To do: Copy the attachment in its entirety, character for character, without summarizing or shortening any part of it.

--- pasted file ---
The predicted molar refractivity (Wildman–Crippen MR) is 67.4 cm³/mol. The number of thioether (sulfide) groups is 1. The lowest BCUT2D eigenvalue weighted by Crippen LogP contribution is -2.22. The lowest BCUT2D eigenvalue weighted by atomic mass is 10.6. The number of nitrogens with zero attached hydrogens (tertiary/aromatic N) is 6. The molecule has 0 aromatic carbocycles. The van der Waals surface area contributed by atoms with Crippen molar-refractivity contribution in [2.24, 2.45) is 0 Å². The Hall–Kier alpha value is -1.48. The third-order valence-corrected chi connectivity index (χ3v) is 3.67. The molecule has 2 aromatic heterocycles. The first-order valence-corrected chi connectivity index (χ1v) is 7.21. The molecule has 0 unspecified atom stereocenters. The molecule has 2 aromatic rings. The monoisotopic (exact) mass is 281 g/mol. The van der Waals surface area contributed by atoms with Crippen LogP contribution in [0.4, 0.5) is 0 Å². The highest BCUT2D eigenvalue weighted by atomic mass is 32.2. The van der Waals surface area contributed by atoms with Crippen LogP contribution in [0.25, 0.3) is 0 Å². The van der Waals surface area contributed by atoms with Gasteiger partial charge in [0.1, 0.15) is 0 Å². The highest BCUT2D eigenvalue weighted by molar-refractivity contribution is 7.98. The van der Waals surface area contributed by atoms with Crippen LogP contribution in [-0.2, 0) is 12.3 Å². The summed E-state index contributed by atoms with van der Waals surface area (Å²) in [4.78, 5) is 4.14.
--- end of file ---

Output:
The predicted molar refractivity (Wildman–Crippen MR) is 67.4 cm³/mol. The number of thioether (sulfide) groups is 1. The lowest BCUT2D eigenvalue weighted by Crippen LogP contribution is -2.22. The lowest BCUT2D eigenvalue weighted by atomic mass is 10.6. The number of nitrogens with zero attached hydrogens (tertiary/aromatic N) is 6. The molecule has 0 aromatic carbocycles. The van der Waals surface area contributed by atoms with Crippen molar-refractivity contribution in [2.24, 2.45) is 0 Å². The Hall–Kier alpha value is -1.48. The third-order valence-corrected chi connectivity index (χ3v) is 3.67. The molecule has 2 aromatic heterocycles. The first-order valence-corrected chi connectivity index (χ1v) is 7.21. The molecule has 0 unspecified atom stereocenters. The molecule has 2 aromatic rings. The monoisotopic (exact) mass is 281 g/mol. The van der Waals surface area contributed by atoms with Crippen LogP contribution in [0.4, 0.5) is 0 Å². The highest BCUT2D eigenvalue weighted by atomic mass is 32.2. The van der Waals surface area contributed by atoms with Crippen LogP contribution in [0.25, 0.3) is 0 Å². The van der Waals surface area contributed by atoms with Gasteiger partial charge in [0.1, 0.15) is 0 Å². The highest BCUT2D eigenvalue weighted by molar-refractivity contribution is 7.98. The van der Waals surface area contributed by atoms with Crippen LogP contribution in [-0.2, 0) is 12.3 Å². The summed E-state index contributed by atoms with van der Waals surface area (Å²) in [4.78, 5) is 4.14.